Following the European Union’s recent sanctions against Russia, leading cryptocurrency exchanges such as Binance and Kraken have stated that they have no plans to freeze the accounts of Russian nationals (EU).

Following a request by Ukraine’s vice prime minister, Mykhailo Fedorov, for major cryptocurrency exchanges to freeze accounts held by Russian citizens, the latest response from exchange operators became relevant.

Binance has confirmed that it will not freeze Russian users’ accounts. Providing the reasoning behind the platform’s decision, as stated by a spokesperson. They have no plans to unilaterally freeze the accounts of millions of innocent users. Cryptocurrency is intended to give people all over the world more financial freedom. That would be contradictory to the reason for the existence of crypto.

In a similar vein, Jesse Powell, the CEO of Kraken, stated in a Twitter thread that the platform will not seize the accounts of its Russian clients unless there is a legal requirement to do so.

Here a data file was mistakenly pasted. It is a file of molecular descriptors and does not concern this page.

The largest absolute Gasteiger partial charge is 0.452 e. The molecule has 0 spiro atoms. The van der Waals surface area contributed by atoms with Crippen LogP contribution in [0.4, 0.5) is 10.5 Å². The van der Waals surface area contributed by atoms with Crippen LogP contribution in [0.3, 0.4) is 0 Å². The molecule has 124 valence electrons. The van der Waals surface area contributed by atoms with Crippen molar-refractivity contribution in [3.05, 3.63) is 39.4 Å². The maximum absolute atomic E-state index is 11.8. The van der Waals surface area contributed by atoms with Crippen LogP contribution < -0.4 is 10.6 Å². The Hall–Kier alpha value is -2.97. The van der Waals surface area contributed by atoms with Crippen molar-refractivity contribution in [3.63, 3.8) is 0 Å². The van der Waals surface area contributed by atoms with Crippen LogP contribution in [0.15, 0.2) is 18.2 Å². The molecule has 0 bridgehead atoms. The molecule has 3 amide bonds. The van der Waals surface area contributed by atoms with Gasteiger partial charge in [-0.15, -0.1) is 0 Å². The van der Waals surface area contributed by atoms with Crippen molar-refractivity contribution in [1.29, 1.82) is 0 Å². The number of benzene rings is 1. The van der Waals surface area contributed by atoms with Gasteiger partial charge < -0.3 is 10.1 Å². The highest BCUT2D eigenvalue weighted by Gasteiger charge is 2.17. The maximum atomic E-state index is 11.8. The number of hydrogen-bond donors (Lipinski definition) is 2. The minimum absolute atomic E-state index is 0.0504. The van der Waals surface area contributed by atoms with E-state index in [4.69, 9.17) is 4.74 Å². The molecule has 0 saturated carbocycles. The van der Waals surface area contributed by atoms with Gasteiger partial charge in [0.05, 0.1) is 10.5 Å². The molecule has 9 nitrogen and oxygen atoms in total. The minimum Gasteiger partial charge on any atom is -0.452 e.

Even though Binance and Kraken have refused to comply with the request to freeze Russian-held cryptocurrency accounts, the former crypto exchange has clarified that it will take a different approach to dealing with Russian authorities that have received sanctions without affecting innocent users.

Nevertheless, Binance has stated that if the sanctions increase, it may later block the accounts of any individuals on sanctions lists in order to ensure that all sanctions are fully met.

Following in the footsteps of Binance and Kraken, Dmarket, a platform that allows people to trade virtual in-game items, has barred users from Russia and Belarus from registering while also freezing their accounts. The Russian ruble has also been removed from Dmarket’s platform.

The ongoing conflict between Russia and Ukraine has had an impact on the cryptocurrency market in some way. From causing most cryptocurrencies’ prices to fall over the last week to increasing crypto transactions.

Ukraine’s non-governmental organizations (NGOs) and volunteer groups, including Come Back Alive, raised approximately $4 million in bitcoin donations to support soldiers in the ongoing conflict with Russia.

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